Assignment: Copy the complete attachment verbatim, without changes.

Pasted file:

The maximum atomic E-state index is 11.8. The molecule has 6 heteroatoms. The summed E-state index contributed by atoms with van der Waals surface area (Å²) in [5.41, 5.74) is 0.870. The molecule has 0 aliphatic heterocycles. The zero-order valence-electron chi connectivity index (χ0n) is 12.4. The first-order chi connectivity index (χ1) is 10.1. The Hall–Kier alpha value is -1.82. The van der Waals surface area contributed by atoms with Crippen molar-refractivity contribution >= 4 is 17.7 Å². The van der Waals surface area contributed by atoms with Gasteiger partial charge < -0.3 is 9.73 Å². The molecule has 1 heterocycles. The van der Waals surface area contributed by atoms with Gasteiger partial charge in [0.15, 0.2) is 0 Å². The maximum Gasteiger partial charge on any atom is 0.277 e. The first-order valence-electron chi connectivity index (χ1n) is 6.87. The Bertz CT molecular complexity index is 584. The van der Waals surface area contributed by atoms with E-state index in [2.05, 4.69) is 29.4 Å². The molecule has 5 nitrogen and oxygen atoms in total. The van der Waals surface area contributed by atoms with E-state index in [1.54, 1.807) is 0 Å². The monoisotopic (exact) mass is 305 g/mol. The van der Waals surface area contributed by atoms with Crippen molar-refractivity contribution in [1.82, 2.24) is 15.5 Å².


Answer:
The maximum atomic E-state index is 11.8. The molecule has 6 heteroatoms. The summed E-state index contributed by atoms with van der Waals surface area (Å²) in [5.41, 5.74) is 0.870. The molecule has 0 aliphatic heterocycles. The zero-order valence-electron chi connectivity index (χ0n) is 12.4. The first-order chi connectivity index (χ1) is 10.1. The Hall–Kier alpha value is -1.82. The van der Waals surface area contributed by atoms with Crippen molar-refractivity contribution >= 4 is 17.7 Å². The van der Waals surface area contributed by atoms with Gasteiger partial charge < -0.3 is 9.73 Å². The molecule has 1 heterocycles. The van der Waals surface area contributed by atoms with Gasteiger partial charge in [0.15, 0.2) is 0 Å². The maximum Gasteiger partial charge on any atom is 0.277 e. The first-order valence-electron chi connectivity index (χ1n) is 6.87. The Bertz CT molecular complexity index is 584. The van der Waals surface area contributed by atoms with E-state index in [2.05, 4.69) is 29.4 Å². The molecule has 5 nitrogen and oxygen atoms in total. The van der Waals surface area contributed by atoms with E-state index in [1.54, 1.807) is 0 Å². The monoisotopic (exact) mass is 305 g/mol. The van der Waals surface area contributed by atoms with Crippen molar-refractivity contribution in [1.82, 2.24) is 15.5 Å².